March 20, 2014
I am still a bookseller. It is March 20th, 2014.
Everybody is surprised, me included. Every day customers wander through the door and look at me, startled, saying, “You’re still here!” My boss opens the till from time to time and demands to know who we have robbed, because cash appears to be accumulating. Our bills are paid. Our suppliers are satisfied. I have a normal, stable, middle-class job, and will hopefully soon be buying a house in downtown Toronto.
I am still a bookseller. Unlike, unfortunately, many of my colleagues. Toronto’s bookstore fatalities this year include the World’s Biggest Bookstore, the Annex branch of Book City, and the Cookbook Store (who will be having a farewell potluck this Sunday March 23rd starting at 11:30am). The culprits are Amazon and Toronto rents, the latter enemy being, likely, the bigger problem.
Yet, I am still a bookseller. We are lucky to pay stable, and low, rent here. We carry unusual things and have a fiercely dedicated (and, frankly, solvent) customer base. We probably aren’t going anywhere, though some days I worry about the publishing industry’s ability to fill my store with books. As the midlist converts to e-formats and specialty books move to print-on-demand, it can be difficult to stock our bread-and-butter – the complete works of Immanuel Kant, for instance, or Will Kymlika. One of the few true benefits of a meat-space store is that we are right here, right now. If a customer comes in and asks for Sedgwick’s Epistemology of the Closet, they mean now. Not, “Sure, we’ll take your order and that will be print-on-demand, non-returnable once it finally shows up in 3-4 weeks.”
This is the single weirdest shift I have noticed in the last 5 years. Books are getting harder for us to get. The same technology which is supposed to be making everything available to us all the time is gumming up the works. Books are getting much easier to get in one way: digitally, through Amazon. The process from writer to publisher (often the same person) to reader has become streamlined through the one fat Amazonian tube.
Optimizing your publishing process to slip down that river makes sense. You’re likely to make the bulk of your sales that way, especially if you are a smaller publisher without the means or the publicity to get your books onto bookshelves internationally. The time and effort required to then get your book into other distribution chains often isn’t worth it. A token effort – maybe checking the “extended distribution” box on Smashwords or Createspace, which in practice means making the book available as a POD title through Ingram – puts the book out there in a technical sense, but it will not be fast or cheap for the purchaser. And let me tell you, if it comes with the “non-returnable” caveat, we won’t buy it at all.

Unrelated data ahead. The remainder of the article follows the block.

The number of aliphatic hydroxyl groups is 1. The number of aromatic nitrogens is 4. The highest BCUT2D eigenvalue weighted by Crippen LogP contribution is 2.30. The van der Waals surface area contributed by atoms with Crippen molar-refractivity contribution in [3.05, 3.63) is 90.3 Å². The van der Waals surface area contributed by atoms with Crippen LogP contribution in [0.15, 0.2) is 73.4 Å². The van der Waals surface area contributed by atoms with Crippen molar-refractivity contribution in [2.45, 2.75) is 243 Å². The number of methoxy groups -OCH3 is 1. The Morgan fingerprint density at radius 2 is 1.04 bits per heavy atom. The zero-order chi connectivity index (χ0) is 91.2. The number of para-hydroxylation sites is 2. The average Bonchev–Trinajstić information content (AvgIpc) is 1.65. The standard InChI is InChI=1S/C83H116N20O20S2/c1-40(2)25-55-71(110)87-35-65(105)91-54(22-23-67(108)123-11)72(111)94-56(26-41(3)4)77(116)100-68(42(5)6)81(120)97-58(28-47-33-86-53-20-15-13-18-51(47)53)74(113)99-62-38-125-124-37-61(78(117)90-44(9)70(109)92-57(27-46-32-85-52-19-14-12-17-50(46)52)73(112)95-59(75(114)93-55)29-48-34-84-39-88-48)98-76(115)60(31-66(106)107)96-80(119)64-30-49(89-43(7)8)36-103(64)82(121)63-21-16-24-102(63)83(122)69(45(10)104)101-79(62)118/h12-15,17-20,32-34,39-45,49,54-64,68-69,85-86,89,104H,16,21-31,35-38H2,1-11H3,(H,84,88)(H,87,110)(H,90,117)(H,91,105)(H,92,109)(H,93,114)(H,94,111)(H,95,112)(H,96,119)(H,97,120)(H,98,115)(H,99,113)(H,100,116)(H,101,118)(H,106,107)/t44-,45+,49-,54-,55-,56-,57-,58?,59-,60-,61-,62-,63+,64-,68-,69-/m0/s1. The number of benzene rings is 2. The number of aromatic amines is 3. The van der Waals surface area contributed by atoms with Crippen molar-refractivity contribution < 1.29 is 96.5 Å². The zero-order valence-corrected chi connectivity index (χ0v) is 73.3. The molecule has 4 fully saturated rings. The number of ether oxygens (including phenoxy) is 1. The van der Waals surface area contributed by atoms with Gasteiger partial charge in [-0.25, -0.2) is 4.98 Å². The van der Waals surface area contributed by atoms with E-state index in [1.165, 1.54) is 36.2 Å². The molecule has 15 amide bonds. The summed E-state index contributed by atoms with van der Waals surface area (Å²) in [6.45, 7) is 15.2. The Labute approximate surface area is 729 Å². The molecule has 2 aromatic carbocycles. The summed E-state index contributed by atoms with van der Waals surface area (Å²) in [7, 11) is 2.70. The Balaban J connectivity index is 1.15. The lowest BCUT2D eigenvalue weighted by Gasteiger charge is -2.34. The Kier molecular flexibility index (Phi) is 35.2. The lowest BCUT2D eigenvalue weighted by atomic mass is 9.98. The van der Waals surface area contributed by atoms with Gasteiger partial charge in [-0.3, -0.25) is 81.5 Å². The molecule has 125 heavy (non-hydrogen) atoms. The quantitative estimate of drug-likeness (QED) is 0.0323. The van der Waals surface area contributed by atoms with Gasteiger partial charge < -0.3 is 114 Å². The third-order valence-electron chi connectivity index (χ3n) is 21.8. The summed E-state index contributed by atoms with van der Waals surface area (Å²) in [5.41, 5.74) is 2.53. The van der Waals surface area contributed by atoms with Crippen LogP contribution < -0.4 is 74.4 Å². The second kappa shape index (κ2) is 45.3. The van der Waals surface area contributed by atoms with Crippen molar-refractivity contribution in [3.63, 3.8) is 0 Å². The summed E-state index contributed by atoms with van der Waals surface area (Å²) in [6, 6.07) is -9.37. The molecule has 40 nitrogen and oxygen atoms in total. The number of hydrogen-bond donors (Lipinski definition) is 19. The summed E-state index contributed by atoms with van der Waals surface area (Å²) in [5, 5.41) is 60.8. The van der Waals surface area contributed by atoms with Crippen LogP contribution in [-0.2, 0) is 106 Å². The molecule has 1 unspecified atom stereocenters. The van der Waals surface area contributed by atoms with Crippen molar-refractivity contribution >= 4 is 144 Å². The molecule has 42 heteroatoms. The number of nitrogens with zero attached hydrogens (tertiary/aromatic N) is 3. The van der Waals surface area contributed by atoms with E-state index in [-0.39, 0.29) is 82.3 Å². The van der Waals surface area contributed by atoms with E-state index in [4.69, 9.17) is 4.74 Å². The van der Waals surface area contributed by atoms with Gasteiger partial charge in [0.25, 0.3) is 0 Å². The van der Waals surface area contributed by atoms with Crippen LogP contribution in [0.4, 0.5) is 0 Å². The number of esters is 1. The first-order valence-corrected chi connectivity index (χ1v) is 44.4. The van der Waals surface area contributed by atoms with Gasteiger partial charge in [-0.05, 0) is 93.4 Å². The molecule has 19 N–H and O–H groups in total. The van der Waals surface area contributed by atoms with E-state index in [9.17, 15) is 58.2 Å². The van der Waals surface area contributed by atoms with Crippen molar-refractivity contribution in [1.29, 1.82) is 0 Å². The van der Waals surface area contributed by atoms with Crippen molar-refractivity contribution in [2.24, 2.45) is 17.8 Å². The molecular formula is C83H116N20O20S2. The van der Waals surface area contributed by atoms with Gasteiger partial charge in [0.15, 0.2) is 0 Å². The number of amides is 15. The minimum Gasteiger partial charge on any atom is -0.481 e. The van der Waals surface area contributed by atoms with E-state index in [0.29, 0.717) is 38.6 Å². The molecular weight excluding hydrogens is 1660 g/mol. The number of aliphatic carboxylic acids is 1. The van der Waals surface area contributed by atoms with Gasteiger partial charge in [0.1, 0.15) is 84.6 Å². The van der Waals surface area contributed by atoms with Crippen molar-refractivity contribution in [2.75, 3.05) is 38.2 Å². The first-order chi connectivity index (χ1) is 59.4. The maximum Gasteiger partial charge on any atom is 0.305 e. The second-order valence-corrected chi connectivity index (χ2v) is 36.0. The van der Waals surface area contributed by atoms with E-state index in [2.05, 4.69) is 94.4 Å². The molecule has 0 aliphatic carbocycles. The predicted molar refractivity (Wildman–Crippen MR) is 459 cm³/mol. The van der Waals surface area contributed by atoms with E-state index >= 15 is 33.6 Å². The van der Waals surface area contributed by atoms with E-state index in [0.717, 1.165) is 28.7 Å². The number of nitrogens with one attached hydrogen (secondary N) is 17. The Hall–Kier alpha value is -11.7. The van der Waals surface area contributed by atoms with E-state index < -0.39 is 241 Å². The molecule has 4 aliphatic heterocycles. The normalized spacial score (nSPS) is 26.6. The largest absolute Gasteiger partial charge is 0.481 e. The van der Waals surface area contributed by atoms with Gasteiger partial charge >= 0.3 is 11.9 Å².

The only way we compete with Amazon is by having books on the shelves, not books in potentia in a database. On the flip side, the only way your reader is going to discover your books is by seeing that book. Maybe they’re seeing it mentioned on Twitter, or maybe they see it crop up on their friends’ Goodreads feeds – or maybe they see it on a bookshelf in a store. Amazon is a fantastically bad tool for book discoverability. George Packer did a wonderful job of breaking down Amazon’s arcane and for-profit search algorithms in his piece, Cheap Words. The long and the short of it is, readers can discover your book if you pay for it, or if you have some fantastic grassroots momentum going on. Otherwise, godspeed. You’re on your own.
Or, it might be worth the extra effort to make the book easily and readily available to actual bookstores, few though we may be. Booksellers are on your side – Amazon is not. We are book lovers, actual readers. We sell books not because we are looking to make a buck – though don’t get me wrong, my mortgage will be paid by that buck – but because we have made a genuine effort to understand your criteria, and we want you to enjoy the book we have suggested. We like what we do, and we are good at what we do. I guarantee that a single indy bookseller can hand-sell more copies of a book they loved than a reader can Tweeting that recommendation to their 250 followers. Both methods have their place, but if I had to hazard a guess, I’d say three-quarters or more of our customers come in without a specific book in mind. Like customers in a restaurant, all they know is they want something to read, and they’d like to see what we have, imagine the taste of each likely candidate, and to pick what they feel like at that moment. Maybe they have a craving for a specific read, but mostly, they don’t. They trust the bookseller, listen to what we know about the book’s content and accolades and they go away with something unexpected.